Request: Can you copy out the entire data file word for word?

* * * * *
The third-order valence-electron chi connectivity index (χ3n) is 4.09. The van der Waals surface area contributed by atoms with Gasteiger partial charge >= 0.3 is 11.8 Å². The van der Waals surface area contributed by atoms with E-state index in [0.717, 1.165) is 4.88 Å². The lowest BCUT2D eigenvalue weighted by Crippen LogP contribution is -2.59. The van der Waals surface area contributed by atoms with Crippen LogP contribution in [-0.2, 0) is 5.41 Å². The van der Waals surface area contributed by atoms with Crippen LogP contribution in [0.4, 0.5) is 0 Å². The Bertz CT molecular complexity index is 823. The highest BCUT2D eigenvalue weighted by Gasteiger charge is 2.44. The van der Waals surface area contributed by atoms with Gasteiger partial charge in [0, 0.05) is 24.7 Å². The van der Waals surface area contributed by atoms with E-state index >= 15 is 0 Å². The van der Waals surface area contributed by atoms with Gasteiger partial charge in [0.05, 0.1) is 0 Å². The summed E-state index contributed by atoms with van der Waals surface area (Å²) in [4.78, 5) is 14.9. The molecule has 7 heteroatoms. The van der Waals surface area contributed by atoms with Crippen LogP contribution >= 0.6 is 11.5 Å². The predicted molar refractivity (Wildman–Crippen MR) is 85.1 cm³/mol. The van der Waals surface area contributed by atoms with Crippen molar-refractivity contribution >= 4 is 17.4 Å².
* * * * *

The third-order valence-electron chi connectivity index (χ3n) is 4.09. The van der Waals surface area contributed by atoms with Gasteiger partial charge >= 0.3 is 11.8 Å². The van der Waals surface area contributed by atoms with E-state index in [0.717, 1.165) is 4.88 Å². The lowest BCUT2D eigenvalue weighted by Crippen LogP contribution is -2.59. The van der Waals surface area contributed by atoms with Crippen LogP contribution in [-0.2, 0) is 5.41 Å². The van der Waals surface area contributed by atoms with Crippen LogP contribution in [0.4, 0.5) is 0 Å². The Bertz CT molecular complexity index is 823. The highest BCUT2D eigenvalue weighted by Gasteiger charge is 2.44. The van der Waals surface area contributed by atoms with Gasteiger partial charge in [0, 0.05) is 24.7 Å². The van der Waals surface area contributed by atoms with E-state index >= 15 is 0 Å². The van der Waals surface area contributed by atoms with Gasteiger partial charge in [0.05, 0.1) is 0 Å². The summed E-state index contributed by atoms with van der Waals surface area (Å²) in [4.78, 5) is 14.9. The molecule has 7 heteroatoms. The van der Waals surface area contributed by atoms with Crippen LogP contribution >= 0.6 is 11.5 Å². The predicted molar refractivity (Wildman–Crippen MR) is 85.1 cm³/mol. The van der Waals surface area contributed by atoms with Crippen molar-refractivity contribution >= 4 is 17.4 Å².